How about this: You are in a spaceship traveling at the speed of light. You are sitting in a chair holding a flashlight  you shine that flashlight towards a nearby wall directly in front of you while you are facing the direction of movement. You will see the light, correct? Because relative to you the light is traveling at c. Now to someone standing motionless outside the spaceship looking in  technically, if they see the light, it would be traveling at twice the speed of light, but from what I understand, nothing can go faster than the speed of light. I understand that no matter the speed of the viewer of the light it is always at the same speed c. I want to know if this were to happen even though it is impossible, right now  would we get a "light boom" comparable to a sonic boom? How about if you are facing opposite the direction the light travels? Now the photons are traveling at the speed of light, but the spaceship is also traveling at c, so what would happen?
First off, there is no evidence that a spaceship can travel at the speed of light. It would take an infinite amount of energy. Plus, time would stop for you, so you couldn't do the experiment. But let's say the spaceship was moving at 0.9 c. The important thing to realize is that distance and time are not fixed quantities (which is why Einstein's theories are called relativity  distance and time are relative). The person outside the spaceship measures a shorter distance between your chair and the wall (relativistic contraction) and also measures a different time from when the flashlight turns on to when the light hits the wall (time dilation). If he divides the two, he'll get the speed as c, as will you on the ship. But the quantities you both measure to calculate c will be different. Dr. Eric Christian

Back in 2000, I read on the CNN website that scientists had done an experiment that broke the Universe's speed limit. Is this true?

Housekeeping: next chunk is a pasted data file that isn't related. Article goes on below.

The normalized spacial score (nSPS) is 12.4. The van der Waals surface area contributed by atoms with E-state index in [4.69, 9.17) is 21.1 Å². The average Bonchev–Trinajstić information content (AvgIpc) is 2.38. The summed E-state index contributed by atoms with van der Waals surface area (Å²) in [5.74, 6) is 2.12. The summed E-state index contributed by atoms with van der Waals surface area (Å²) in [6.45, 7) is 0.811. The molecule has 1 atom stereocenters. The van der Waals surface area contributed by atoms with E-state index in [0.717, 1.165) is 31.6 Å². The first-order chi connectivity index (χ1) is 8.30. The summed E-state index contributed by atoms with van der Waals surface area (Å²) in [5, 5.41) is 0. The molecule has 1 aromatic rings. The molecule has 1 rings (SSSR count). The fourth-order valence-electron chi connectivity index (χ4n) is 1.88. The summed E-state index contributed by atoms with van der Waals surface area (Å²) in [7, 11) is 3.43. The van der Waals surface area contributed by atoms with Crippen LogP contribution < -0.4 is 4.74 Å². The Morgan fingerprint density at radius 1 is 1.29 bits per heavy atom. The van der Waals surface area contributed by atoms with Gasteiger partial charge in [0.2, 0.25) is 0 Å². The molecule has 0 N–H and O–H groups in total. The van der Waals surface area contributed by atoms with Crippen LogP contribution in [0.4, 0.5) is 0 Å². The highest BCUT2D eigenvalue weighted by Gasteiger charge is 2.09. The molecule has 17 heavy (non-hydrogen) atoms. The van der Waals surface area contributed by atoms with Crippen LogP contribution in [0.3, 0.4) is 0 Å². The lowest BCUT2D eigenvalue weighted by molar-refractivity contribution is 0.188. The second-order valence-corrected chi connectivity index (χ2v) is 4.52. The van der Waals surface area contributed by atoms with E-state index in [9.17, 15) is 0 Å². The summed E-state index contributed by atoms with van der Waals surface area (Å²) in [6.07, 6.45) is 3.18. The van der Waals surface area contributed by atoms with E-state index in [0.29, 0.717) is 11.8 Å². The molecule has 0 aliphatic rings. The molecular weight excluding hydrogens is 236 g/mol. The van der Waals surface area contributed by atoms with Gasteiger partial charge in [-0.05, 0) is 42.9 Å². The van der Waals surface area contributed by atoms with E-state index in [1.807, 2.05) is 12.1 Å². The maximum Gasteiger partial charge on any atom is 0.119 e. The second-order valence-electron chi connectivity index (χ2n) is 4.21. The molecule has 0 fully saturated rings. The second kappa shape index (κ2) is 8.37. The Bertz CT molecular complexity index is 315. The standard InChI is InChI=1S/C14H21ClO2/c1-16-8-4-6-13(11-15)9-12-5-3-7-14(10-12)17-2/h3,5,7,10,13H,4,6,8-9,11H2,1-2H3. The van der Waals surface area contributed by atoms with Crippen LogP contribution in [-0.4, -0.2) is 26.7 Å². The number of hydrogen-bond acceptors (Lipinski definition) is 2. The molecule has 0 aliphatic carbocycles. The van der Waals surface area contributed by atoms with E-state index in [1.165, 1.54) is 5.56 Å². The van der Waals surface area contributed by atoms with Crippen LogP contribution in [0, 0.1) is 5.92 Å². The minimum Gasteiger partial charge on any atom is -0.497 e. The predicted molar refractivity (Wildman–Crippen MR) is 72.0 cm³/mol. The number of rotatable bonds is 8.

You question has been answered well by our sister
site, Imagine the Universe! See their page on the recent
faster than light experiment. Beth Barbier (May 2005)

Please explain Cerenkov radiation. I've read the definition: "an optical shock wave traveling faster than the speed of light in its own medium", but I don't understand it. What medium are we talking about, and how can anything travel faster than c?
Every transparent material has an index of refraction, that is the ratio of the speed of light in vacuum to the speed of light in that material. So light travels through air slightly slower (~ .9997 c) than in vacuum and only 2/3 c in glass (index of refraction = 1.5 for glass). If a electrically charged particle enters a material moving faster than the local speed of light (any particle > .667 c in glass for example), then the electromagnetic field, due to its electric charge, can't keep up with its own motion, and an electromagnetic wake is created, which manifests itself as photons, or Cerenkov (or Cherenkov) light. Dr. Eric Christian (May 2000)

I have been taught that as matter approaches the speed of light, time slows down for that object. I was wondering if there is a linear formula for calculating the amount of time passing for an object traveling at the speed of light, compared to an object sitting on Earth (i.e. if an object travels at 186,000 miles/sec for one year, how much time will pass on Earth)?
The standard equation for "time dilation" is that the time passing on Earth will equal the time on the object * 1/sqrt(1((v*v)/(c*c))), where v is the velocity of the object and c is the speed of light. At v=c this goes to infinity, or in other words, time would stop for an object moving at the speed of light. This is not a problem because objects can't go at the speed of light  it would take an infinite amount of energy (and their mass would also become infinite). Dr. Eric Christian